As coronavirus cases continue to rise, Italy has further tightened restrictions with new rules impacting the unvaccinated in particular. Both ski holidays and city breaks are likely to be affected by the new rules.
The Foreign, Commonwealth and Development Office (FCDO) states: “From January 10 until March 31 a Super Green Pass is required to access restaurants, bars, hotels, all local and regional transport services (excluding taxis and international flights) as well as museums, cultural centres, sports facilities and stadiums.
“A super Green Pass is also needed to access outdoor facilities such as restaurants, swimming pools, wellness centres, ski lifts and to participate in celebrations following civil and religious ceremonies.”
The super green pass will also be needed to access all local and regional transport services, although this does not include private taxis or flights.
The FCDO adds: “Italy will accept the UK’s proof of COVID-19 recovery and vaccination record as the equivalent to a super green pass as long as it is in the form of a verifiable digital QR code.
“Your NHS appointment card from vaccination centres is not designed to be used as proof of vaccination and should not be used to demonstrate your vaccine status.”
What are the entry requirements for UK travellers visiting Italy?
Only fully-vaccinated travellers from the UK are permitted to enter Italy without facing a period of self-isolation.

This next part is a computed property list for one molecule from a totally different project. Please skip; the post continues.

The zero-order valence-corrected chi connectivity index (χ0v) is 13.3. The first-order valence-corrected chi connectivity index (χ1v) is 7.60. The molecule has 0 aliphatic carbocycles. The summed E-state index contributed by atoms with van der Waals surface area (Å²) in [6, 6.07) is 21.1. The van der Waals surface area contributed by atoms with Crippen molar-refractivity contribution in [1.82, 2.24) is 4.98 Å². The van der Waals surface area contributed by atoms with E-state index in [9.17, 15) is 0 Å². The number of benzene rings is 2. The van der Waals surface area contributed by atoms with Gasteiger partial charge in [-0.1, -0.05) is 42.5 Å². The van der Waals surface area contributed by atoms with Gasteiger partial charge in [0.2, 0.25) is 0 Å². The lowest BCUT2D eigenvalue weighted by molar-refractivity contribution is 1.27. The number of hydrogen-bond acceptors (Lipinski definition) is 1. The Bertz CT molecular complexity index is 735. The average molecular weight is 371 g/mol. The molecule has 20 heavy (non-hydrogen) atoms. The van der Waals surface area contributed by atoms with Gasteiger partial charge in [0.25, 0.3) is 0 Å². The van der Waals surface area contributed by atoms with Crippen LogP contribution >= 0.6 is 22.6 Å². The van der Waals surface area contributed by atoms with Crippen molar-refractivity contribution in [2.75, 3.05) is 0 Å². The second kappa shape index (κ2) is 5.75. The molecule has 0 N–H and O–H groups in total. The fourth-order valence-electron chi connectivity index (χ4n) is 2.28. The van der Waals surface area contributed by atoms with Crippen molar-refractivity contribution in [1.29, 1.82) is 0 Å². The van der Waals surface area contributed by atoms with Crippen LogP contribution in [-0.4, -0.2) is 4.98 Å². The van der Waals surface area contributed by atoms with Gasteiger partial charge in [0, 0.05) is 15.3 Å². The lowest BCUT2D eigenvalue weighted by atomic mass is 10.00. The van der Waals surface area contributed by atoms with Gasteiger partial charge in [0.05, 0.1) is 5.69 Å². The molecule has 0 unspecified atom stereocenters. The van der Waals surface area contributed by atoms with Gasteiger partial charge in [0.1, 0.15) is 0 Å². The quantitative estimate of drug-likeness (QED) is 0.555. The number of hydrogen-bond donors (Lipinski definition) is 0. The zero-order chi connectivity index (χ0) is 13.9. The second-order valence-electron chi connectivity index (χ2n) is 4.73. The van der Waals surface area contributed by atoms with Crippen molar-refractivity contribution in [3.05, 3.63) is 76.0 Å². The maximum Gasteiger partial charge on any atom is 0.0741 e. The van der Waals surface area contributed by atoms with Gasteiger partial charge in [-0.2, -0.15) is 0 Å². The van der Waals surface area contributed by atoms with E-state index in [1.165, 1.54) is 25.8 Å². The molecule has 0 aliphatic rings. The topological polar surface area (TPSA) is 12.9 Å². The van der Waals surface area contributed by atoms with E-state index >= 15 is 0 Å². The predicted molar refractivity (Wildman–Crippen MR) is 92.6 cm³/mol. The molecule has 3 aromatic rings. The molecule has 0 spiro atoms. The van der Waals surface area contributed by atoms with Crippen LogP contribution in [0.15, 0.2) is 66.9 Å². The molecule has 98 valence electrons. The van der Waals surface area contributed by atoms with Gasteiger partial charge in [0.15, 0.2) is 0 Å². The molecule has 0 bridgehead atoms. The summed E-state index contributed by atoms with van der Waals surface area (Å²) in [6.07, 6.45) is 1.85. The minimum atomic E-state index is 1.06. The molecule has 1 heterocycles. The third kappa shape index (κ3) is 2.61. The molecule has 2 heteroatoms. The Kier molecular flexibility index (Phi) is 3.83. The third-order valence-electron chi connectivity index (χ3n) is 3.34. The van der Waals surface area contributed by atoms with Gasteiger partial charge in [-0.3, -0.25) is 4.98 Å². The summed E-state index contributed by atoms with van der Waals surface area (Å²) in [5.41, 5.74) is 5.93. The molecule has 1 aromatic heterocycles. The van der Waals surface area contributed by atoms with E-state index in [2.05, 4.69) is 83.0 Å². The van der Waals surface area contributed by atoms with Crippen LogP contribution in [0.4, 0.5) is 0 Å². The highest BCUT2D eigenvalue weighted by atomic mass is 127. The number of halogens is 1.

This means that, for those who are unvaccinated, holidays will not be possible without enduring five days of self-isolation and taking a series of PCR tests.
Those who can provide they have received a full course of vaccination must fill in the passenger locator form (EU PLF), and show evidence of either a negative PCR test taken within 48 hours before entering Italy or a negative antigen test taken within 24 hours before entering Italy.
Some regional restrictions may also apply.
Along with self-isolation, passengers who are not vaccinated must show evidence of a negative PCR test within 48 hours before entering Italy or a negative antigen test taken within 24 hours before entering Italy.
They should also notify the Prevention Department of the local health authority, travel to their final destination by taxi, and take another PCR or antigen test at the end of the five days of self-isolation. If this is positive, they must remain in quarantine.
The FCDO adds: Children aged 17 and under do not need to quarantine if they are travelling with a fully vaccinated parent and (for those over the age of sox) have a negative PCR or antigen test.
“Children aged five and under are exempt from testing.”
How might ski resorts be impacted by the changes?
Travellers visiting ski resorts must be able to prove they have been fully vaccinated.
Certain ski regions have also been impacted by specific regional rules.
Some ski provinces have moved from the “white zone”, as set out by the Italian government, to the “yellow zone”.
These regions include the main ski areas of Aosta Valley, Piedmont, Lombardy and Veneto.
No regions have yet to be placed into the “orange zone”, but regional press cites concerns Trentino could be next to move from the “yellow zone” to the “orange zone” later this month.
Zones are dictated based on Covid cases in the region and hospital admissions.
Little changes for fully vaccinated people in “yellow” and “orange” zones.
The majority of venues and activities will remain open and accessible to those who have a super green pass health certificate.
However, those who are unvaccinated may face further restrictions.